Eric: My name is Eric. I’m 53 years old next week. I’ve been incarcerated now for 13 years out of the 16-to-life sentence. And right now I’m in Sing Sing Correctional Facility, housed in the Honor Block.
Diane: Tell me about the person that you were prior to coming to prison and who the person you are now is.
Eric: Very pissed off, angry. Grew up in the Upper East Side of Manhattan. Got involved with doing drugs as a crutch to my depression. I originally worked in the garment industry, a sales representative, and did that for many years. I got family members in that field. I also worked for an energy service company and did very well at one point, but I wasn’t satisfied, I guess. I committed burglaries, in the Upper East Side of Manhattan- a string of them which resulted in my conviction. Hopefully now I’ve learned.
All my family members pretty much dwindled during the course of my incarceration. My mother had passed. She’s a 9/11 survivor. She worked at Meryl Lynch diagonally across the street from the towers. She inhaled the polarized glass fumes that subsequently caused fungus in her lungs. She passed from COPD due to complications of 9/11 on February 2nd 2017.
I do have a brother. He’s out of state in the Navy. He’s touch and go, though. So I’ve pretty much been all my own during most of this bid.
But despite all that, I’ve had to kick off the dust and move forward. College was definitely a way to escape a lot of the ills associated with prison. I don’t hang out too much in the yard. I only socialize with people that are like minds and that want to go in the direction of making the best of this experience. Try not to go out the same way you came in. I’m working on my Bachelor’s right now on June 1st, and so that was a big accomplishment for me.
Most of the time now I’m in my cell studying in the wee hours, burning the midnight oil, typing up my papers. They do have a computer lab here where you can do your papers, but I prefer being in the comfort of my own cell. It’s quiet, and where I’m at in Honor Block there’s not a lot of screams or music going on. Sometimes you don’t hear or see an officer for hours on end which is great, so I’m in my own head space and studying. I got books all over my bed. The size of the cell is about the size of a bathroom. The good thing though, because it’s the Honor Block, they need the cells open from 6:30am to 10:30 at night, so it has a lot of amenities that are not afforded to the general population. You can use the phone all day, hold a tablet. There’s an ice machine, you can cook. There’s a cat there, Tiger. So we feel a little bit more human. It just makes the bid go so much better. A lot of individuals there are those like myself who are in college or college graduates, masters included. There’s a music program here, Carnegie Hall. Who would think Carnegie Hall would be in a place like prison, right? Common was here not so long ago the other day.
Diane: So tell me about Honor Block. Is the name indicative of how we get there?
Eric: Yes. So you have to be first in the facility for at least a year without disciplinary for the right to be put on the list. And you still have to maintain your disciplinary. Because there’s only 88 cells there and the list is long, so it takes up to four years without ticket, which is very difficult.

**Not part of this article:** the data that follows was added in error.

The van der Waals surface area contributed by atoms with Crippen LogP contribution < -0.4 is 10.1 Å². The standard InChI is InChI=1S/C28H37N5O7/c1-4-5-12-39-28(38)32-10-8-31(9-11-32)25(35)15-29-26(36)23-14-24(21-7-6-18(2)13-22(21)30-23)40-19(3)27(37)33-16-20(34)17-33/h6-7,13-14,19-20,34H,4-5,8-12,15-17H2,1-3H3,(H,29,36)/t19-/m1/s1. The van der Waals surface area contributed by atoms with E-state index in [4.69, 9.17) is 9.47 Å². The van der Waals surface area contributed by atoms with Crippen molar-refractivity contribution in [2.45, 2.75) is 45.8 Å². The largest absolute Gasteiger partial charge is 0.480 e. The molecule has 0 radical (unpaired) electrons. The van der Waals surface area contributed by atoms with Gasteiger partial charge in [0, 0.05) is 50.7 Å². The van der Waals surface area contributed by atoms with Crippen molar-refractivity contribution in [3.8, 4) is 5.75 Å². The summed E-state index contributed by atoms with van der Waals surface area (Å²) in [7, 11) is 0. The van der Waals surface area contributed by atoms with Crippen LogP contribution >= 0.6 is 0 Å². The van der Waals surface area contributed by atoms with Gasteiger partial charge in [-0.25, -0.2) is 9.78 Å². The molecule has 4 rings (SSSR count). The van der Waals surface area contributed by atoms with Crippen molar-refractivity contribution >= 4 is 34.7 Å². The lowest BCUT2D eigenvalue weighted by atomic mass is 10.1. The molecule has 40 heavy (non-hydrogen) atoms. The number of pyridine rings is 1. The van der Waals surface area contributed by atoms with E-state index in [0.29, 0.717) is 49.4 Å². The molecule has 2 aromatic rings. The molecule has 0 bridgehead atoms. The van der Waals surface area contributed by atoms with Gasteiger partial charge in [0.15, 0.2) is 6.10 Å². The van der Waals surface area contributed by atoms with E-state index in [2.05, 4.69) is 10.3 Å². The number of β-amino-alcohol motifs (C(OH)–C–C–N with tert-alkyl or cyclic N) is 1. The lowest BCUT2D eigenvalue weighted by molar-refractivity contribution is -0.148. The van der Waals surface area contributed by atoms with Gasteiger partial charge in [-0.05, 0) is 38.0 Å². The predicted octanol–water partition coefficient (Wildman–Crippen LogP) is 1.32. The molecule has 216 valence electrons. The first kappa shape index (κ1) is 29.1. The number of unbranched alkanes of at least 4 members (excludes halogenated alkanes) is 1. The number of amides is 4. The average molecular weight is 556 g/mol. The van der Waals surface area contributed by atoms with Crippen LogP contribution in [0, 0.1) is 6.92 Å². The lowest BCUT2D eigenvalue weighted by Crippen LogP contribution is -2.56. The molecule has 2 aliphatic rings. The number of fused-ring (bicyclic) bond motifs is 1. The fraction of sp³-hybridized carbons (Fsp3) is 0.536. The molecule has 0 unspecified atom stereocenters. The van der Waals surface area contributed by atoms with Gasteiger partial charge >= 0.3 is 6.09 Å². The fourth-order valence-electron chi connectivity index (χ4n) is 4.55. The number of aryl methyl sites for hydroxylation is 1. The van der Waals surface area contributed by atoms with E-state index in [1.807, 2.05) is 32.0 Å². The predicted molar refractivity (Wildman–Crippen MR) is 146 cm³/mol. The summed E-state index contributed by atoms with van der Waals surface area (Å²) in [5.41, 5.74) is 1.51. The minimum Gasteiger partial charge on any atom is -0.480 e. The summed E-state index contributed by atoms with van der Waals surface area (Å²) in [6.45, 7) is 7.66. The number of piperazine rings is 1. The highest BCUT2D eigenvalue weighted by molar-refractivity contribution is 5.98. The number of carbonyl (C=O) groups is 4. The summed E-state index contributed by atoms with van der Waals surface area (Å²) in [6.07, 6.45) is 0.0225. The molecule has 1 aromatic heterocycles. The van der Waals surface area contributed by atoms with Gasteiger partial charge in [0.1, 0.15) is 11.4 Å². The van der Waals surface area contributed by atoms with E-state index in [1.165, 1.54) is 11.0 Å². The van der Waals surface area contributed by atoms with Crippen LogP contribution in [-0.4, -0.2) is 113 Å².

Diane: Who are you today that is different than the person that walked in?
Eric: Today, I think I’m more compassionate and more responsible. That’s what college has done. First of all, it’s forced responsibility. And it helped me critically think. When in prison, it’s difficult anyway; you don’t want to divulge too much information. You have to be very careful who.
Diane: How is the reality of prison versus what you thought you knew?
Eric: It could be violent. It all depends on where you want to go. Like some people opt to be part of a gang. For whatever reason, people like that camaraderie. I don’t like that kind of attention. I just think that it’s something that welcomes violence. I’m not a violent person. Like burglary, by statute, is violent cause they say that it could escalate to violence in the event that somebody comes home. I got the 16-to-life sentence. I’ve seen some of them, notorious crimes that supersede mine, get nowhere near that time.
Diane: So earlier you talked about your Mom. Is there anything you want to share about her?
Eric: Before she passed I remember being at her deathbed. I was able to get that visit. She had said, “I’m very proud of you.” She knew that I was pursuing my education. She said, “You know, I’m sorry that I failed you.”
I said, “No, you did not. It was all on me.” She did nothing for me to move in that direction. So I said, “Mom, I’m gonna be okay.” And she passed like that.
When I took my education, from what I understand, the parole board looks at it like- the recidivism rate at that time was less than 1%. So that was my thing, to assure them that I’m not coming back to prison. And I did it for that purpose. I had an ulterior motive: I gotta take this college thing, and it wasn’t necessary that I had a passion to learn about things, right? But as I started in the program, my thinking started to change and I started to have to critically think. I had to be responsible. I had to do my papers. And you know, I like to get A’s; I’m an A student. I have a couple of Bs. So I work hard and I started having this pride about when I submit my papers and I’m eager to know. I say, “I know I perfected, I got this, I aced this.” So now I understand why the recidivism rate is lower. You start to develop your character, you start to change your thinking, right? And you’re escaping, like I said earlier, the ills of prison and you’re removing yourself from that environment. And you become mature.
Cool. Thank you so much guys.